The emotional health of people living with diabetes has been receiving greater attention as we become increasingly aware of the often-unrecognised psychological distress experienced by the approximately 1.2 million people in Australia living with diabetes.
Although often asked about what they are eating and how much they weigh, people with diabetes are less regularly asked about how they are feeling and how they are managing with both the demands and the stigma of living with diabetes.
Diabetes distress is the term used to describe the psychological distress that results directly from the impact of diabetes on a person’s life. Around a quarter of people with Type 1 diabetes and around 1 in 6 of people with Type 2 diabetes report experiencing significant diabetes distress. Importantly, diabetes distress has been linked to a raft of less favourable health outcomes.
Screening questionnaires are available to help identify people experiencing diabetes distress. These include the PAID (Problem Areas in Diabetes) questionnaire, which also has a shortened version (PAID- 5) and the DSS (Diabetes Distress Scale) which can also be shortened to a 2 question screening tool. Guidelines recommend asking people living with diabetes about their emotional health at least annually.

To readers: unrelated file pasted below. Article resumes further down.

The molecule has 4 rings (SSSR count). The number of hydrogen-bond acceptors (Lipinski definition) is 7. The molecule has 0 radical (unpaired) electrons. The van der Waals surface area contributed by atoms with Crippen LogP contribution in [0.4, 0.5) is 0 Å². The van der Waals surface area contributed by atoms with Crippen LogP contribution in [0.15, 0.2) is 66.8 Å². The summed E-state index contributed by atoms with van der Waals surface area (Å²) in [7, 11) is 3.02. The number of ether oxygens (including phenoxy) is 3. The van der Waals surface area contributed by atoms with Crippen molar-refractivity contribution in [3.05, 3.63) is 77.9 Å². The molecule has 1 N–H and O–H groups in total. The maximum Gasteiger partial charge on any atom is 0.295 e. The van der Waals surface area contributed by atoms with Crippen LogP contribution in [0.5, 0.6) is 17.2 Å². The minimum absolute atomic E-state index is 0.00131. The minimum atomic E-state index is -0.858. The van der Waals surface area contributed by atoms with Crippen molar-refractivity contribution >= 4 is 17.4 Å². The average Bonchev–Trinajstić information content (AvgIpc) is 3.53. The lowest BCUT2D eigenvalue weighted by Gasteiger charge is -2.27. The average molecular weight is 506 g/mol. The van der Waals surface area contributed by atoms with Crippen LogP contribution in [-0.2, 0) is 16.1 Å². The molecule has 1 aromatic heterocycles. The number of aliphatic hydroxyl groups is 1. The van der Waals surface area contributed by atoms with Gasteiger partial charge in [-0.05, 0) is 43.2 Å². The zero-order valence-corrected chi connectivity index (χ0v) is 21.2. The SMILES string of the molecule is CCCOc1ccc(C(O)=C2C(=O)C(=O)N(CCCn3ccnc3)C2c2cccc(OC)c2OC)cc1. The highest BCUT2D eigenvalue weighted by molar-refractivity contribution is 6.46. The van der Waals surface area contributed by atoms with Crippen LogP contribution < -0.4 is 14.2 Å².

Online help for diabetes distress
In acknowledgement of the large number of people affected, the team at My Compass (www.mycompass.org.au) has developed a module specifically to address the emotional well-being of people living with diabetes. The module is based on acceptance and commitment therapy (ACT). Interestingly, it is entitled ‘Doing What Really Counts’, presenting a values-based approach to help people with diabetes integrate managing their health within the broader context of their life, placing emphasis on what really matters in order to live in a fulfilling and meaningful way.
There is also a very practical program from Queensland University of Technology in their onTrack suite of programs that is designed to help people with Type 2 diabetes learn to manage their mental health in the context of their diabetes. https://www.ontrack.org.au/web/ontrack/programs/diabetes
Some Easy to read information about diabetes and mental health:
On world Diabetes Day Nov 14th 2017 Forbes magazine published a very readable article on the emotional impact of diabetes that may be of use to you or someone you know. https://www.forbes.com/sites/reenitadas/2017/11/14/diabetes-and-mental-health-anger-burnout-compulsive-eating-and-depression/#4413cc1d5a90